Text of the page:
This series of blogposts explore different aspects of my model of expertise which includes three interacting dimensions: pedagogical content knowledge, the artistry of teaching, and intentional learning & development. Normally I write this blogpost first and then read it out for my podcast as a kind of script. This time I recorded my podcast and then transcribed it into this blog. So it will be interesting to see if there is any difference in the written word when it is transcribed from the spoken word (albeit it edited to make grammatical sense in this written context and to remove repeated or incoherent words).
This week I’m going to be exploring an aspect of artistry of teaching, and a particular aspect of performance looking at Patsy Rodenburg’s 3 circles of presence and how these might relate to teaching. If you’d like to hear from Patsy herself about the 3 circles then I recommend you watch her TED talk. In addition, this blog from Acting Coach Scotland provides a helpful synopsis. This is my interpretation of the 3 circles in the context of teaching:
So if you imagine each circle is a concentric circle around yourself and at some point it’s also going to engage with your students as part of those concentric circles. In the first circle you’re very much focused on yourself, you’re inward, your body may almost be physically collapsed or turned inward. And often we might take this approach when we’re a bit nervous, we may have our heads down reading our notes afraid to make eye contact or notice if anyone’s got their hand up in case they want to ask a difficult question. But, actually, we might also want to use it as a device to draw in our students, for example if we’re looking at a particularly interesting microscope slide or writing a particularly difficult equation and we want our students to come in with us (metaphorically or literally) and look at some close-up.
By contrast, the third circle of presence is where we’re kind of outward and beyond our audience or our students. Often we go into that circle, again perhaps when we’re a little bit nervous or we want to ensure we’re projecting our voices appropriately. But, again, we’re not really connecting with our students around us, we’re talking over the top of them. And, again, there might be situations when this is appropriate, for example when you’re out in the field and you’re looking at some geographic features in the distance. You might want to go to that third circle in order to draw your students’ attention to something that’s beyond them.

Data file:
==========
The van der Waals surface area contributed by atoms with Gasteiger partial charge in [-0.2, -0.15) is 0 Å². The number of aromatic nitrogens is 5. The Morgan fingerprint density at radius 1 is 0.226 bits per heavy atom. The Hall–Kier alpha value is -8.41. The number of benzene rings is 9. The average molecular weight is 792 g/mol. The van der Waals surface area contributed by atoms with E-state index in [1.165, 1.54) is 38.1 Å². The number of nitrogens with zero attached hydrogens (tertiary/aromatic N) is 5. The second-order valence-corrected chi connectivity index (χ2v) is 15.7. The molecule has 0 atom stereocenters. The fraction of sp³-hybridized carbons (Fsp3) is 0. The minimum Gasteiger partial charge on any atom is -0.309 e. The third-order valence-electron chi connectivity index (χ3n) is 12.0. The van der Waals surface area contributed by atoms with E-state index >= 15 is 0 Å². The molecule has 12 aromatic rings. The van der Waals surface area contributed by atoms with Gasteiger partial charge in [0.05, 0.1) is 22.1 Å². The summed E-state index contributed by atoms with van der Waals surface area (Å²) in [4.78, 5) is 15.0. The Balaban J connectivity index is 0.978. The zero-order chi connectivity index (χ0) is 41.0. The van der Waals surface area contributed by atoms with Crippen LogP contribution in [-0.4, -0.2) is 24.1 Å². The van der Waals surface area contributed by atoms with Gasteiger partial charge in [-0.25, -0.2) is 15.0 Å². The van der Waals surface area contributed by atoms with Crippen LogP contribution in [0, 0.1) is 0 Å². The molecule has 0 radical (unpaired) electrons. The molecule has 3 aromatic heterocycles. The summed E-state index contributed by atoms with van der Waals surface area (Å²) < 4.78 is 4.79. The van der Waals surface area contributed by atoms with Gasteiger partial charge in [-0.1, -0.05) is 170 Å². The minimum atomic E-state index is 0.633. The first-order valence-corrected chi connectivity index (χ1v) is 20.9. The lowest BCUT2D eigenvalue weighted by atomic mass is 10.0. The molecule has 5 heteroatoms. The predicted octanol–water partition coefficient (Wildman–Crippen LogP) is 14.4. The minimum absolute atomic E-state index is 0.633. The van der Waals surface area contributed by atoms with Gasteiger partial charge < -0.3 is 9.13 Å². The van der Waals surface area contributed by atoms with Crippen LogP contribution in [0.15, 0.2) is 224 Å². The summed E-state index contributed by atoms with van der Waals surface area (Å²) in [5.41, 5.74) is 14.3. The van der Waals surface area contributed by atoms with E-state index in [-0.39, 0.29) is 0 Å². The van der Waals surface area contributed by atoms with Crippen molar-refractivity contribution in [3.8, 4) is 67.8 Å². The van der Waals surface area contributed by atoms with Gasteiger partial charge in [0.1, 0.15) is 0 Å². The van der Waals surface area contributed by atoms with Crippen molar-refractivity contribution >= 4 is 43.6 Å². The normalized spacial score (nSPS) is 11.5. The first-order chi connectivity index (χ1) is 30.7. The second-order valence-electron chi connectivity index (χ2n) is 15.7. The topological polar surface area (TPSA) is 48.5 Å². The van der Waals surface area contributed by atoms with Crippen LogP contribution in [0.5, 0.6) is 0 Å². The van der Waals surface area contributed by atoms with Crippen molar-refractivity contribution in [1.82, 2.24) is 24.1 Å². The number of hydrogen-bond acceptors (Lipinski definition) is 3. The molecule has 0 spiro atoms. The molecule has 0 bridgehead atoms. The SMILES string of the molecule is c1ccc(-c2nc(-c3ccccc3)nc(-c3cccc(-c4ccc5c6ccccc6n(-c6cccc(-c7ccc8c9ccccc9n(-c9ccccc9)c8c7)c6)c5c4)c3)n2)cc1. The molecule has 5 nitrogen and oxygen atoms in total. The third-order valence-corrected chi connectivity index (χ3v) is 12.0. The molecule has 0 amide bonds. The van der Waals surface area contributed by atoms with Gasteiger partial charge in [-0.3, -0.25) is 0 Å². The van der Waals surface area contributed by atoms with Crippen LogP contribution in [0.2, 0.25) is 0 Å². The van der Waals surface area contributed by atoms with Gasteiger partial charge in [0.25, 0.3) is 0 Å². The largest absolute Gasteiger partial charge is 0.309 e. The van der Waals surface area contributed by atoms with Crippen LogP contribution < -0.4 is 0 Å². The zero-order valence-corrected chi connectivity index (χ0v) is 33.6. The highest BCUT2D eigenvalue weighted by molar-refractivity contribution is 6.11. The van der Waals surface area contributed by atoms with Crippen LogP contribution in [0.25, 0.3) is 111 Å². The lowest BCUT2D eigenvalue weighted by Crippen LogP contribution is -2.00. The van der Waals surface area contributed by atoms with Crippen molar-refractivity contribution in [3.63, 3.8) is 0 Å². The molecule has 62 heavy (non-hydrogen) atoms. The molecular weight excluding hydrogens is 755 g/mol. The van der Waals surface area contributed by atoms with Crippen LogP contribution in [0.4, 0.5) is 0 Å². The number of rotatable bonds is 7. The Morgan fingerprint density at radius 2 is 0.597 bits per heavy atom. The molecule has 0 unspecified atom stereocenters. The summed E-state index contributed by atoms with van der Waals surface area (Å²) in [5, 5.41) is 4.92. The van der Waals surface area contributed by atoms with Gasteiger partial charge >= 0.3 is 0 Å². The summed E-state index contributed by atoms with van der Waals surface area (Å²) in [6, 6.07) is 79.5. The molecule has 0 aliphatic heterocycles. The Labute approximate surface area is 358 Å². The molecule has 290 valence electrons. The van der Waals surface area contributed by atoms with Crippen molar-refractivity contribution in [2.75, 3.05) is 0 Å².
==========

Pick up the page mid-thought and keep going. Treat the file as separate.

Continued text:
But, in general, it’s the second circle that we want to spend our time within. This is where we’re with our students, where we’re engaged with our students. If you’ve ever been at the theatre or a concert where you’ve felt that the performer is speaking to you or playing just for you despite the size of the audience, that’s second circle. It’s that engagement. It’s not necessarily an intense eye contact but it’s that acknowledgment that you’re students are there, that you’re bringing them in with you. And it also requires a body language that’s open and almost embracing. If you’re like me and you use your hands a lot when you’re talking, often I find myself making gestures that are outwards and then bringing them in, bringing the students in (metaphorically) through my hand gestures.
This second circle, as I’ve suggested in terms of theatre and music, is a fantastic way of connecting with your audience, and it’s a way of demonstrating your passion for your subject, for what you’re teaching and what you want your students to learn. And so, in that second circle, you’re fully present in the moment as well, you’re there with your students, you’re not distracted by other things such as your nervousness, your notes or something that’s beyond your students. You’re all in there together in the room or even online.
These ideas of circles of presence don’t necessarily just apply to being physically with your audience, with your students. I think they can also apply to online teaching. The way in which you’re engaging with the invisible audience, albeit through a small web cam on your computer, the way in which you’re thinking about their presence and your own presence can be reflected in your voice. If there’s a video there it can also be reflected in what they see of you in terms of your expressions.
If you’re interested in ideas on how you can improve your performance with an invisible audience, my friend and singing coach Hattie Voelcker made a really interesting video on this topic which will be relevant for teachers as much as it will be for singers and other performers.
At this point on my podcast, I then briefly illustrated the 3 circles of presence in audio format only – which clearly won’t come across in a transcription – do have a listen, I’d be interested to know if you can hear a difference between the three. In the first circle I’m in on myself, I’m probably a little bit nervous and I’m looking down and I’m reading my notes. Third circle, I’m looking out and beyond and I’m possibly pointing at something in the distance but I’m very much not making eye contact or connecting with you. Second circle, I’m really thinking about you as my audience and talking to you as if you’re in the room here with me. My body language is more relaxed, my arms are certainly moving around as I’m talking.
Thanks for reading! Next time we’re going to go back to the theme of Intentional Learning & Development and have a look at how we can make time for professional development within our other busy activities in higher education.